2L day student, Justin Orsini, highlights his experience during Sacramento Kings internship

2L day student, Justin Orsini

2L day student, Justin Orsini, highlights his experience during Sacramento Kings internship and discusses legal advice, contracts, NBA insights, and shaping future sports law leaders!

Can you describe your role and responsibilities during your internship with the Sacramento Kings?
I was the Legal intern for the Sacramento Kings, my responsibilities included: Legal research and writing (memos) regarding topics covering contest and sweepstakes law and data privacy, using the memos and research to give legal advice and ensure compliance to various departments who worked within these areas of law, drafting contract exhibits and other required language within the body of the contract for sponsorship agreements, drafting language for intellectual property licensing agreements, drafting NDA’s, drafting release of liability waivers for on-court sponsorship activities, and drafting arena rental agreements.


What motivated you to pursue an internship with an NBA team, and how did it align with your legal career goals?
I grew up playing basketball and being a fan of the game. When my playing career came to an end, I wanted to remain around the game and have an impact on team activities even if the role wasn’t as a player. I want to become a General Manager of an NBA team. This led me to pursue a legal path that would allow me to understand contracts, negotiations, and collective bargaining while being a high-level problem solver for the team. The Kings gave me the opportunity to learn about the business of running an NBA team and working within areas of law, such as contracts and negotiations. The team allowed me to see how impactful the legal department of an NBA team is and experience all parts of the business while utilizing the knowledge and skills of being a lawyer.


Did your internship involve any specific legal projects or cases related to the sports industry? Can you provide any insights into the work you did?
Yes. The projects I worked on had to do with skills learned in school, such as legal research and writing. The other aspects of contract drafting was a skill I had to learn while on the job.

The internship also introduced me to issues concerning intellectual property, specifically music. The NBA and all of its teams are being sued for songs being played in the background of social media posts on social media platforms that don’t have the requisite licenses to play protected copyrights (music) for business purposes. This makes NBA teams and other sports leagues have to evaluate what to post on social media and how careful they have to be when using social media and other copyrighted works.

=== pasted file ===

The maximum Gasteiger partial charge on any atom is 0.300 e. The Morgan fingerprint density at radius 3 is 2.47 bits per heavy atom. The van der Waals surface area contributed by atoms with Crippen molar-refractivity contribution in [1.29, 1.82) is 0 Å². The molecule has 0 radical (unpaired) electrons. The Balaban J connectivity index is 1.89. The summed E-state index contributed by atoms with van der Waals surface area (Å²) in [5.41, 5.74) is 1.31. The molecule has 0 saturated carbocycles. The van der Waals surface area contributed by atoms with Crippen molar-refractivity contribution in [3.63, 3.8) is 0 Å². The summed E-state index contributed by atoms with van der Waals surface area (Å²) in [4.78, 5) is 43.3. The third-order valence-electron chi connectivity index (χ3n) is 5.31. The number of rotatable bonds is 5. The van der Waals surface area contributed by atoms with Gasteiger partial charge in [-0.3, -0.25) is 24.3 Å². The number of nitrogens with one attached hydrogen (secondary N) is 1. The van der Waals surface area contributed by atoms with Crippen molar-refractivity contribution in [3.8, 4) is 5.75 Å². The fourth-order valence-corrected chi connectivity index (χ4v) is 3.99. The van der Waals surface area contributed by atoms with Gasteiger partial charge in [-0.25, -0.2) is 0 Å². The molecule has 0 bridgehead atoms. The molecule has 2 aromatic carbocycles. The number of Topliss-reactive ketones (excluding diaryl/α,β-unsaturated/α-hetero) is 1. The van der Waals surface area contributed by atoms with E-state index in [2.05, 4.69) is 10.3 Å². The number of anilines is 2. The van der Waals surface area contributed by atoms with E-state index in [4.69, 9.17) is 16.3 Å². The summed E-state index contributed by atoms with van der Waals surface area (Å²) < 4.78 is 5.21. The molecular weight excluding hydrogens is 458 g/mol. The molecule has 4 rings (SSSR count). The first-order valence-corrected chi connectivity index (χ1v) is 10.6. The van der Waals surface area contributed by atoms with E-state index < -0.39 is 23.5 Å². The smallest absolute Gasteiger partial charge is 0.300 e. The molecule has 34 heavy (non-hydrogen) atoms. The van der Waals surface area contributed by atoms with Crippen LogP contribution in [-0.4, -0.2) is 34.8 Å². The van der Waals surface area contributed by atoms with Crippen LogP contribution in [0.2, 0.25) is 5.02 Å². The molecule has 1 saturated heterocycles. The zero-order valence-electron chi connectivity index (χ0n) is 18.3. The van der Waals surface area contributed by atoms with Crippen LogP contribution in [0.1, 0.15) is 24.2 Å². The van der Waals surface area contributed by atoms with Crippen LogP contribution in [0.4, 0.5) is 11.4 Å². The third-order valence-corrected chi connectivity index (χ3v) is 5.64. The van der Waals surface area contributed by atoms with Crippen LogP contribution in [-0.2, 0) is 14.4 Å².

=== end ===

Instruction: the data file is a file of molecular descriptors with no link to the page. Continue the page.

How did your legal coursework and prior experiences in law school prepare you for the tasks you undertook during your internship?
My previous classes helped me understand and converse with my department about issues facing the legal team. Particularly contracts helped me understand drafting exhibits for deals and certain elements that the team prioritizes. Furthermore, understanding confidential information and how far that privilege extends, even in a corporate setting. Furthermore, working with outside counsel classes on civil procedure proved to be beneficial when discussing options for trial strategy.
Torts, particularly slip and fall cases and negligence, were a regular occurrence during my internship and especially within the sports law space. With thousands of fans attending games and events, there are a lot of negligence and tort cases. Furthermore, the Kings own all the land and space around the arena, so there is even more incentive to place protections and limit liability by reducing the number of tort cases the team gets sued for.


Were there any interesting legal challenges or issues that you encountered while working with the Kings? How did you approach and resolve them?
The biggest challenge I faced pertained to contract and exhibit drafting. This wasn’t an area or skill that my previous classes had addressed. In order to familiarize with how language worked and the types of protections the team wanted within its contracts I had to reference prior contracts and learn by trial and error. My supervisor would allow me to work with language in order to see the structure they wanted and the language used to protect the team and their interests. I went over these assignments with my supervisor and she corrected me and taught me how to utilize certain phrases. Eventually, this led me to understand how to draft a contract, use language to ensure certain protections and be detailed enough without overcommitting to certain obligations.


Did you have the chance to work closely with the team's legal counsel or other professionals in the sports law field? What did you learn from these interactions?